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January 06, 2009

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Don Moyer

These two reports book-ending the importance of exercise for our aging brains raise some interesting questions.

The first report suggests the importance of exercise to keep the level of our brain glucose from getting too low to cause memory challenges.

The second report suggests the importance of exercise to keep the level of our brain glucose from getting too high to cause memory challenges.

These book ends show for me how devilishly easy it is to get our brains haywire.

And, they, along with much other evidence showing the importance of exercise for our aging brains, raise some questions:

Why aren't there major programs promoting and aiding exercise for geezers?

Is it less costly to treat the consequences of memory challenges?

Or, is it that the big profits and big contributions to politicians come from treating the consequences?

Gail Rae Hudson

I had to comment on this. Probably because I was my mother's alter ego, it was ALWAYS apparent to me, before stabbing her fingers for a BG reading, when her blood glucose was high; it had been apparent since 1999. Somewhere in my journals I describe the effect as though my mother's brain was syrup logged.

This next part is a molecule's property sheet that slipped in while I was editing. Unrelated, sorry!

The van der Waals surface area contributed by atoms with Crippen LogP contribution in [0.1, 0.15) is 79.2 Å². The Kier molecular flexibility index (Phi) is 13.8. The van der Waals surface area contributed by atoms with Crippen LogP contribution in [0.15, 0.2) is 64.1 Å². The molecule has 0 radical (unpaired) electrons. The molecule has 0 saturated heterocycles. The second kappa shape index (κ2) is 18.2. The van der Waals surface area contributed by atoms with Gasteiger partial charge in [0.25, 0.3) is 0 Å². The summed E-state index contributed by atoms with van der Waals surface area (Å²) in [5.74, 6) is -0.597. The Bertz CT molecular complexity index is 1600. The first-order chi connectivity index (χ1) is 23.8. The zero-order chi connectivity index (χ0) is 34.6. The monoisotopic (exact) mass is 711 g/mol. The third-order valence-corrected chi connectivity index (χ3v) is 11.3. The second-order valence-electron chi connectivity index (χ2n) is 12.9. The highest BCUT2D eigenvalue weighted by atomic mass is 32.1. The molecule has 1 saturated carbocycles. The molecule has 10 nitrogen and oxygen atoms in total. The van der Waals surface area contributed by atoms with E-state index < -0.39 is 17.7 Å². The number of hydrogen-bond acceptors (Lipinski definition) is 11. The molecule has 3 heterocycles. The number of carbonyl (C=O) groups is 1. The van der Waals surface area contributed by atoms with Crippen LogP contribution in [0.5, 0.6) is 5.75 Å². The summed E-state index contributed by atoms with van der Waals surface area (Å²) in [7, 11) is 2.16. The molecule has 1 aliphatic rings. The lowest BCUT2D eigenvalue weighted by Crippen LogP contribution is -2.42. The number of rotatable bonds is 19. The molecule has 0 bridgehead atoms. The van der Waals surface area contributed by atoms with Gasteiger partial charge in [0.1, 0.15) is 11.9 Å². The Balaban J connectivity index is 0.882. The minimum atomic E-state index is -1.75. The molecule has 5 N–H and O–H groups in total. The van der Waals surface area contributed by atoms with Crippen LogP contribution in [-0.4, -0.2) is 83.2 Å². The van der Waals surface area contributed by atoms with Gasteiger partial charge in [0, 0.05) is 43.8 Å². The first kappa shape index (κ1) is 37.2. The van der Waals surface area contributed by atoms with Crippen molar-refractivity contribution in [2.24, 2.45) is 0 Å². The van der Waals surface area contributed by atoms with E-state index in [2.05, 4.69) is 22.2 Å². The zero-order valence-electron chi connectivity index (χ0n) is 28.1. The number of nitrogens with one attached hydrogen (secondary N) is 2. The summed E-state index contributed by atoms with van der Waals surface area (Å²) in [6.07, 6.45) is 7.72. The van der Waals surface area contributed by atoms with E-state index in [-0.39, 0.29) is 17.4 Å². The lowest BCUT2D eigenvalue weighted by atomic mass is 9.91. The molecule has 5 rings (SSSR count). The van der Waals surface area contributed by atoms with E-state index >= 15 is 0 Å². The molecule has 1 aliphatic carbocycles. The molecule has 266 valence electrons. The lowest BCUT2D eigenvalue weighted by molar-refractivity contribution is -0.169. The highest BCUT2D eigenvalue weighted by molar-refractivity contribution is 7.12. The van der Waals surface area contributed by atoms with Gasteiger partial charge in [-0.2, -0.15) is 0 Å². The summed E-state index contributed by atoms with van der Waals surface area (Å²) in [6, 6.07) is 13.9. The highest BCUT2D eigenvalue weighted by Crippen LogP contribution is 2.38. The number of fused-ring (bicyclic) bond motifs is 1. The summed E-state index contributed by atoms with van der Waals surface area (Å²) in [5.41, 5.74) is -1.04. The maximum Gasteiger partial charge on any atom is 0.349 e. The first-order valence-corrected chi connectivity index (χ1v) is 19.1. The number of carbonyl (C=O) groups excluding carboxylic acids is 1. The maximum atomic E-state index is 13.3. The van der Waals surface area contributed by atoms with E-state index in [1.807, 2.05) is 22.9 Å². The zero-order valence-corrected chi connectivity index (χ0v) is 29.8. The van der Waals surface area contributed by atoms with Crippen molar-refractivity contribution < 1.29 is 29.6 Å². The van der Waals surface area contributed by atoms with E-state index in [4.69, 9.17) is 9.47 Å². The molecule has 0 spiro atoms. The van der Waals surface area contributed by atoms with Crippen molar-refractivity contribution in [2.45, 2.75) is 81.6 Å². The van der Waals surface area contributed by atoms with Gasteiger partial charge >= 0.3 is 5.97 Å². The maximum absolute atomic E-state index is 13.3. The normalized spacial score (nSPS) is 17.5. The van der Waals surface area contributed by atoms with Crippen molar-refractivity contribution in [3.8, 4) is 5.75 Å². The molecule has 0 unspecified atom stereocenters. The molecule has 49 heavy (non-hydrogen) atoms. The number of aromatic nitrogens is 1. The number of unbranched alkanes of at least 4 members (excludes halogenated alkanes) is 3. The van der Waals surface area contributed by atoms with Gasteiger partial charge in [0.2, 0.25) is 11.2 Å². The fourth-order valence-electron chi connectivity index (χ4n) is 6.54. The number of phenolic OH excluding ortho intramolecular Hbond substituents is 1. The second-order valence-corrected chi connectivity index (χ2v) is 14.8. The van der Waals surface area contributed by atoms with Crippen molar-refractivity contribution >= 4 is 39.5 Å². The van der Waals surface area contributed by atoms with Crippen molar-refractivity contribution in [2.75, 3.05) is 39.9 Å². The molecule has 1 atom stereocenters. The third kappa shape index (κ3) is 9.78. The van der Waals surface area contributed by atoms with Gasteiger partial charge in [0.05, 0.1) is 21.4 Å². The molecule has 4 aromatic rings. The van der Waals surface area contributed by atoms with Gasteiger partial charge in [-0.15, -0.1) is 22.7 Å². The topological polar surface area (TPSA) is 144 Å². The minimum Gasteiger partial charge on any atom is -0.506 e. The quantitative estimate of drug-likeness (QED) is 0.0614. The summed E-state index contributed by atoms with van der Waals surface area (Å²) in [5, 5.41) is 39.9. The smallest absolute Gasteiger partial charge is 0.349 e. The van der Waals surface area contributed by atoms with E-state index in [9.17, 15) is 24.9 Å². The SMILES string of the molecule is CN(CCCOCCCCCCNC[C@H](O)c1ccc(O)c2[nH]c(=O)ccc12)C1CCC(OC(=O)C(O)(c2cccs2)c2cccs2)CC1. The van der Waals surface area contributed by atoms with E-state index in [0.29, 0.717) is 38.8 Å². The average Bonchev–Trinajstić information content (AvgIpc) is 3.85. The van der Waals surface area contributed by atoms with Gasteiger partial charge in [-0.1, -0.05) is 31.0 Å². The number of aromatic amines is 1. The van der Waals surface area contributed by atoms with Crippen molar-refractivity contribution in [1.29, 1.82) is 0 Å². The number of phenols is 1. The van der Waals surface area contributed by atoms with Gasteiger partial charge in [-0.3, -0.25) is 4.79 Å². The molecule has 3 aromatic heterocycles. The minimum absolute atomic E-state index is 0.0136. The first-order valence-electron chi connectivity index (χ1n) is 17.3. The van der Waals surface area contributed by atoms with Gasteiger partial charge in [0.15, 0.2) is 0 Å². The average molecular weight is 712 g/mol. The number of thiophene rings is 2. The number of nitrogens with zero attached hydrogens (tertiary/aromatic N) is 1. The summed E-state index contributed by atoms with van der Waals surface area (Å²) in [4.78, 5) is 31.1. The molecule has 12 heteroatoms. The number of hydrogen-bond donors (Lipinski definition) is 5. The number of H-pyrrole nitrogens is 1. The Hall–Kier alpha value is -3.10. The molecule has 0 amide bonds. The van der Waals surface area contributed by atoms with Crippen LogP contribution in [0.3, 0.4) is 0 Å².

As well, when my mother's lung tumor began stealing glucose to the point of us having to keep her blood sugar up by making sure she ate nightly desserts, when her glucose dropped precipitously all she wanted to do was sleep. However, when her BG was too high it didn't affect her ability to stay awake, it just threw her brain askew.
Although I'm unclear about what the research shows regarding permanent memory loss from high blood glucose levels, I do know that bringing my mother's blood glucose down from the heights by any means possible corresponded with a noticeable intellectual boost; and bringing it up from the depths corresponded with more physical energy.

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